Most shrinking cities have tried to adapt to the new population levels rather than boost numbers to previous industrial levels. A somewhat controversial approach, in this case, is rightsizing, which means diminishing the supply of housing and amenities to match the city infrastructure with the current population. The strategy sometimes implies drastic measures like demolishing buildings and eliminating services to depopulated neighbourhoods, which raises questions of social justice, equity and sustainability. This smart shrinkage through downsizing the built environment is loosely defined by urban planners, and opinions on its validity vary. American cities like Detroit (whose population dropped from 1.8 million in 1960 to just over 670.000 inhabitants in 2016) or Youngstown have achieved mixed results.
On the other hand, the German city of Altena is often cited as a success story, having addressed urban shrinkage by improving the quality of life for remaining citizens. The process entailed identifying overlooked assets the city could capitalize on, decreasing the volume of services while enhancing the remaining ones, activating citizenship, allocating interim urban uses for vacant land. Alternatively, an inventive approach to high-vacancy levels in inner-city districts was that of Leipzig. In 2004, a coalition of architects, urban planners and residents developed an agreement between tenants and residents where tenants paid no rent in exchange of protecting the buildings from vandalism and carrying out minor repairs.
Other approaches, this time bottom-up, resort to art to raise awareness on the decaying city infrastructure, initiate conversation and self-reflection within the community and jumpstart a process of re-invention. Such is the case in the former mining town of Petrila, the oldest one in Romania, where an artist and activist uses art and absurdism to prevent the disappearance of historical buildings but also to prevent the dissolution of the local community. One possible outcome of this approach can be found across the globe in the Chilean mining city of Sewell, declared a World Heritage Site in 2006, which is now uninhabited but preserved as a tourist attraction.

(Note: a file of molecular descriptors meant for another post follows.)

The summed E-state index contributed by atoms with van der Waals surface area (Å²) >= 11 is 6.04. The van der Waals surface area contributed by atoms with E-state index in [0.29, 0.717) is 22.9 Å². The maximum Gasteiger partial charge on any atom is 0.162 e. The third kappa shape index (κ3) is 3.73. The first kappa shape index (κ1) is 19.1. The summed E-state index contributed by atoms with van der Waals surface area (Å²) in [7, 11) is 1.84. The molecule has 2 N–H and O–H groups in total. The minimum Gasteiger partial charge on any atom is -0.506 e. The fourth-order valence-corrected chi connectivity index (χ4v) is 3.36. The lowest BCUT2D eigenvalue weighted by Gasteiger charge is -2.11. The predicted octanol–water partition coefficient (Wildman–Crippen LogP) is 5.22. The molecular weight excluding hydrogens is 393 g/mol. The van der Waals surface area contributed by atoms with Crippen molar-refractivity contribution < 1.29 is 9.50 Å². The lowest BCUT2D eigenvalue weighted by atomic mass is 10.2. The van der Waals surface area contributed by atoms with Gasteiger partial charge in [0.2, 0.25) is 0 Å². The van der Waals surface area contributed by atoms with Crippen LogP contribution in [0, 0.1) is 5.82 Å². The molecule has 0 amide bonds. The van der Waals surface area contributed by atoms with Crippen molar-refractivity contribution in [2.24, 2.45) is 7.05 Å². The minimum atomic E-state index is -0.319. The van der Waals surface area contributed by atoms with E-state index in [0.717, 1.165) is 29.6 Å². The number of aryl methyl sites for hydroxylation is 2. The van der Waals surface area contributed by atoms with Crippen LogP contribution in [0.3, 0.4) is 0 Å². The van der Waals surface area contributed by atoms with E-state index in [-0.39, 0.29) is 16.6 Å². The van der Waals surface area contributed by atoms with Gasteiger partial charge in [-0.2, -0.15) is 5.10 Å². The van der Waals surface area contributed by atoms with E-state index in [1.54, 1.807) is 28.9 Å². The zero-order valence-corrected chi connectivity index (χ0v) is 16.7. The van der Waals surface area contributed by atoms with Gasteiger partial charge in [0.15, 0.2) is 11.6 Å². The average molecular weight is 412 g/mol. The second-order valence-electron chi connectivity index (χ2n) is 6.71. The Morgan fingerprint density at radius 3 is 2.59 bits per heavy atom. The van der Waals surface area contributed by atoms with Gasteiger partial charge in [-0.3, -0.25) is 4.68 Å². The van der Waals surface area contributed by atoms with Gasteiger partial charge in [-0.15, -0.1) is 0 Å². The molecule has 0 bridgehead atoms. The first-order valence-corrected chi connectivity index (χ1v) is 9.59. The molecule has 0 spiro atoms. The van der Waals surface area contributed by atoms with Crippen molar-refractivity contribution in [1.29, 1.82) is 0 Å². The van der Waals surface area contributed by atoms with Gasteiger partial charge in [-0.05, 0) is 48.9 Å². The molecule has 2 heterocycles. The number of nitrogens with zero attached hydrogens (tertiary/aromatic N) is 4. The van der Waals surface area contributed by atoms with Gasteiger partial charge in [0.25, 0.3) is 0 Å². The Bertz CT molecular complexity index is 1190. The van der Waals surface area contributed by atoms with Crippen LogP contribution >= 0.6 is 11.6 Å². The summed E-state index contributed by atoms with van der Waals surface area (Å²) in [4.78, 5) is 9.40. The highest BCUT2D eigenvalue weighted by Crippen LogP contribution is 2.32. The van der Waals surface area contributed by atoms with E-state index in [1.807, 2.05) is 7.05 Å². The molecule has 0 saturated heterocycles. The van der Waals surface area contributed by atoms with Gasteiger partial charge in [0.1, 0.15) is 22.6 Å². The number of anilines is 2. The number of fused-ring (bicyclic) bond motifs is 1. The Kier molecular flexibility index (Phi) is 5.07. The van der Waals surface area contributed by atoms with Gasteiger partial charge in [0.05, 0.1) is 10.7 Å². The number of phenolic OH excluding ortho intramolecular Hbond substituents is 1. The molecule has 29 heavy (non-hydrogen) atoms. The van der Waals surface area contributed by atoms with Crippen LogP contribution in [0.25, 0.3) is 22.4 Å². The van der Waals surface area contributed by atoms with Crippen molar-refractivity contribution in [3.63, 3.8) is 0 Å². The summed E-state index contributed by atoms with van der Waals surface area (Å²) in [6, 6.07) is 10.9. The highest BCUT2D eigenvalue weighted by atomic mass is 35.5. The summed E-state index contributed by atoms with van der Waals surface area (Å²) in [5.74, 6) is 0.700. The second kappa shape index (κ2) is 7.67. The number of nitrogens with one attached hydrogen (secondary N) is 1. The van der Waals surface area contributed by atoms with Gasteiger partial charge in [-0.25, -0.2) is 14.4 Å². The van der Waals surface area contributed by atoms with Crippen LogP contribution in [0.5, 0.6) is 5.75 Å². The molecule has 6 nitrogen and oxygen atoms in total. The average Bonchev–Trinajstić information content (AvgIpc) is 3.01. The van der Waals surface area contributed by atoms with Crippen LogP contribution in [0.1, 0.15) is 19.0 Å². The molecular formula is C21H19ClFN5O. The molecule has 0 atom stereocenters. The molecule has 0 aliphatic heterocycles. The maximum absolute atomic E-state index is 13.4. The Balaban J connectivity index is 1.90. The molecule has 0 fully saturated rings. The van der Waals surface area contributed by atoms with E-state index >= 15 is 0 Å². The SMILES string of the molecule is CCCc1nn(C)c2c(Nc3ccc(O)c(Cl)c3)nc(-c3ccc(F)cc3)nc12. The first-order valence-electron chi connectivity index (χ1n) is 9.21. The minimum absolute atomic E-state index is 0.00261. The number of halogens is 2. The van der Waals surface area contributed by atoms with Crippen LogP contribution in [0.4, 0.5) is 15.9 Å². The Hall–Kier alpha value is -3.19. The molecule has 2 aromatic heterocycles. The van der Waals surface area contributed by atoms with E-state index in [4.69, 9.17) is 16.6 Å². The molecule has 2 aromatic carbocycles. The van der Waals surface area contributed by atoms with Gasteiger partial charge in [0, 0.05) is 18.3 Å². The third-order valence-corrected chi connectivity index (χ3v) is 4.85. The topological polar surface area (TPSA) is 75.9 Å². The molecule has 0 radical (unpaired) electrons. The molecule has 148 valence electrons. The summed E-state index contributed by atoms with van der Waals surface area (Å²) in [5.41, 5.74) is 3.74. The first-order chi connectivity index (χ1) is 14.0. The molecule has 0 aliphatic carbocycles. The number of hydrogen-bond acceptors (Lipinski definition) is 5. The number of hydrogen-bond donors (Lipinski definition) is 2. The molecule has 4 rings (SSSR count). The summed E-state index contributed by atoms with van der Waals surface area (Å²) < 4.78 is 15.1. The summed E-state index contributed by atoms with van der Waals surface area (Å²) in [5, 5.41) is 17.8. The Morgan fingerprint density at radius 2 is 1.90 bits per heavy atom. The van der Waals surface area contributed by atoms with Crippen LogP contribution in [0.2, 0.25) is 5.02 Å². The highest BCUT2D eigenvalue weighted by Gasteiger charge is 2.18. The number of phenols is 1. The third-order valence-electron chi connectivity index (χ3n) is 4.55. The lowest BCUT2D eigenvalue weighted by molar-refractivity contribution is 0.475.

In what Philipp Oswalt calls advertising the city, places like Manchester or Bilbao have used signature architecture as a tool to market the deindustrialized city. However, the issue is more nuanced, as the transformation of Bilbao was not entirely the result of one single, albeit spectacular building. The opportunity to build the Guggenheim Museum came after the city developed a plan to transform the various sites along the waterfront and sell the deindustrialized land to private developers. Nevertheless, the famous Frank Gehry building has radically changed the local economy. Similarly, Manchester has undergone a process of re-branding through a series of flagship developments.
As circumstances vary widely, it is difficult to pinpoint a well-defined series of practices to address urban decline, making each shrinking city a complex urban, social and economic subject. As the phenomenon is relatively new and is counter to the general ethos of ongoing growth, it requires a departure from traditional planning models, meaning architects and urban planners are yet to research and develop a framework for sustainably approaching shrinking cities.
This article is part of the ArchDaily Topic: Migration. Every month we explore a topic in-depth through articles, interviews, news, and projects. Learn more about our monthly topics. As always, at ArchDaily we welcome the contributions of our readers; if you want to submit an article or project, contact us.